Vol. Practical Guide to Radio-Frequency Analysis and Design
Chapter 1 Introduction to RF Principles and Components

Passive Components in RF Circuits

Resistors, capacitors, temperature-compensated oscillators. . . . Learn about passive components used in RF systems.

Resistors, capacitors, temperature-compensated oscillators. . . . Learn about passive components used in RF systems.

RF systems are not fundamentally different from other types of electric circuits. The same laws of physics apply, and consequently the basic components used in RF designs are also found in digital circuits and low-frequency analog circuits.

However, RF design involves a unique set of challenges and objectives, and consequently the characteristics and uses of components call for special consideration when we are operating in the context of RF. Also, some integrated circuits perform functionality that is highly specific to RF systems—they are not used in low-frequency circuits and may not be well understood by those who have little experience with RF design techniques.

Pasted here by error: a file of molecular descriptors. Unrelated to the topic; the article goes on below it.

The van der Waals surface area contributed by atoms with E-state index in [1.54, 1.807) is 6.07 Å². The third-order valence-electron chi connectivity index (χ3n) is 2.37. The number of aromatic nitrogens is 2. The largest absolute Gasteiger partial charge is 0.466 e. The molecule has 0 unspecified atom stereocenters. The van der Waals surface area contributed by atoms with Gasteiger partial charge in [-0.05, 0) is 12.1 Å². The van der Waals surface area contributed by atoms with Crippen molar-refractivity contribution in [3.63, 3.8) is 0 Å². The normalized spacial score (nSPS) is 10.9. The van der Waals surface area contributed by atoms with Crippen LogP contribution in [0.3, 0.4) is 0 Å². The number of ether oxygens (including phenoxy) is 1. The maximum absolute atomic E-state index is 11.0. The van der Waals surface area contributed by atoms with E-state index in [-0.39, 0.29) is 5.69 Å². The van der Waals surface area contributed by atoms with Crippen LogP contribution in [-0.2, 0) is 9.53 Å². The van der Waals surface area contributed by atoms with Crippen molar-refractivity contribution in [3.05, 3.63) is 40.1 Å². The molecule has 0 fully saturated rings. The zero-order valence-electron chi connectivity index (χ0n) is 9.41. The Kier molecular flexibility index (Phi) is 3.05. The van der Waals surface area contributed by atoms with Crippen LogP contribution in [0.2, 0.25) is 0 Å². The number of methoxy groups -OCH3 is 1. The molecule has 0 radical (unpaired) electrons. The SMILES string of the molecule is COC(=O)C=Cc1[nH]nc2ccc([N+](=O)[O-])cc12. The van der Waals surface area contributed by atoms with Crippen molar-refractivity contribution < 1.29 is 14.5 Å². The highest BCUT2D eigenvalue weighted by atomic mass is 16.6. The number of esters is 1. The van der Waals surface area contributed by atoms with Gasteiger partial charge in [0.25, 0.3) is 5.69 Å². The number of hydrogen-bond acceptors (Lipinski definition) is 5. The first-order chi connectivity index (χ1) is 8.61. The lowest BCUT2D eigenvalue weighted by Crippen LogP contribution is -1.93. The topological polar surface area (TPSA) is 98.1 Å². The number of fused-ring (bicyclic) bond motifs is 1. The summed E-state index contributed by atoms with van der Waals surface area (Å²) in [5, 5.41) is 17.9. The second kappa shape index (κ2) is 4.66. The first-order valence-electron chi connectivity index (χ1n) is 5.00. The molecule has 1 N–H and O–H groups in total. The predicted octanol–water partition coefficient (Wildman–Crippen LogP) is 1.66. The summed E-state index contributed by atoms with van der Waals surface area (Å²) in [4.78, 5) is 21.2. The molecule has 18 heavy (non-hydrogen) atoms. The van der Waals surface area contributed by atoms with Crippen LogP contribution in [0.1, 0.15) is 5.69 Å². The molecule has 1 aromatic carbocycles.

We often categorize components as either active or passive, and this approach is equally valid in the realm of RF. This page discusses passive components specifically in relation to RF circuits, and the next page covers active components.



An ideal capacitor would provide exactly the same functionality for a 1 Hz signal and a 1 GHz signal. But components are never ideal, and the nonidealities of a capacitor can be quite significant at high frequencies.


A model representing the real electrical behavior of a capacitor.


“C” corresponds to the ideal capacitor that is buried among so many parasitic elements. We have non-infinite resistance between the plates (RD), series resistance (RS), series inductance (LS), and parallel capacitance (CP) between the PCB pads and the ground plane (we’re assuming surface-mount components; more on this later).